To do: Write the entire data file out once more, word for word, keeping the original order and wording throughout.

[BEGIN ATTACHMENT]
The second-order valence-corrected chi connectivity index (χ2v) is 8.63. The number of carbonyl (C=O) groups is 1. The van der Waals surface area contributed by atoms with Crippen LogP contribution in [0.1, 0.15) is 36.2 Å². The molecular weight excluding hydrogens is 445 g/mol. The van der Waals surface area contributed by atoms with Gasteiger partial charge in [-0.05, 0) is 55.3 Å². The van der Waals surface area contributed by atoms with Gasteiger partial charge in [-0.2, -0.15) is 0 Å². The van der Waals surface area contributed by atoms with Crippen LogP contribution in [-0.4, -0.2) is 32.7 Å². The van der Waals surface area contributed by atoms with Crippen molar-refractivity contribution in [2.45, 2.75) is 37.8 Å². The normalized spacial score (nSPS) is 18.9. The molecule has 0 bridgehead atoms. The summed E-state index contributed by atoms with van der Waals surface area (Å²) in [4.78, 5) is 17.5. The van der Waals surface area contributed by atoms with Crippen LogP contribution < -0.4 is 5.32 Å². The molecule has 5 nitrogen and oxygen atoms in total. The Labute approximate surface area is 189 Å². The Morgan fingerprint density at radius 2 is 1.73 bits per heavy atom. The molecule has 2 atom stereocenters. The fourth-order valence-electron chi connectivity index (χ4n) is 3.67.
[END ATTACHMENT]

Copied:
The second-order valence-corrected chi connectivity index (χ2v) is 8.63. The number of carbonyl (C=O) groups is 1. The van der Waals surface area contributed by atoms with Crippen LogP contribution in [0.1, 0.15) is 36.2 Å². The molecular weight excluding hydrogens is 445 g/mol. The van der Waals surface area contributed by atoms with Gasteiger partial charge in [-0.05, 0) is 55.3 Å². The van der Waals surface area contributed by atoms with Gasteiger partial charge in [-0.2, -0.15) is 0 Å². The van der Waals surface area contributed by atoms with Crippen LogP contribution in [-0.4, -0.2) is 32.7 Å². The van der Waals surface area contributed by atoms with Crippen molar-refractivity contribution in [2.45, 2.75) is 37.8 Å². The normalized spacial score (nSPS) is 18.9. The molecule has 0 bridgehead atoms. The summed E-state index contributed by atoms with van der Waals surface area (Å²) in [4.78, 5) is 17.5. The van der Waals surface area contributed by atoms with Crippen LogP contribution < -0.4 is 5.32 Å². The molecule has 5 nitrogen and oxygen atoms in total. The Labute approximate surface area is 189 Å². The Morgan fingerprint density at radius 2 is 1.73 bits per heavy atom. The molecule has 2 atom stereocenters. The fourth-order valence-electron chi connectivity index (χ4n) is 3.67.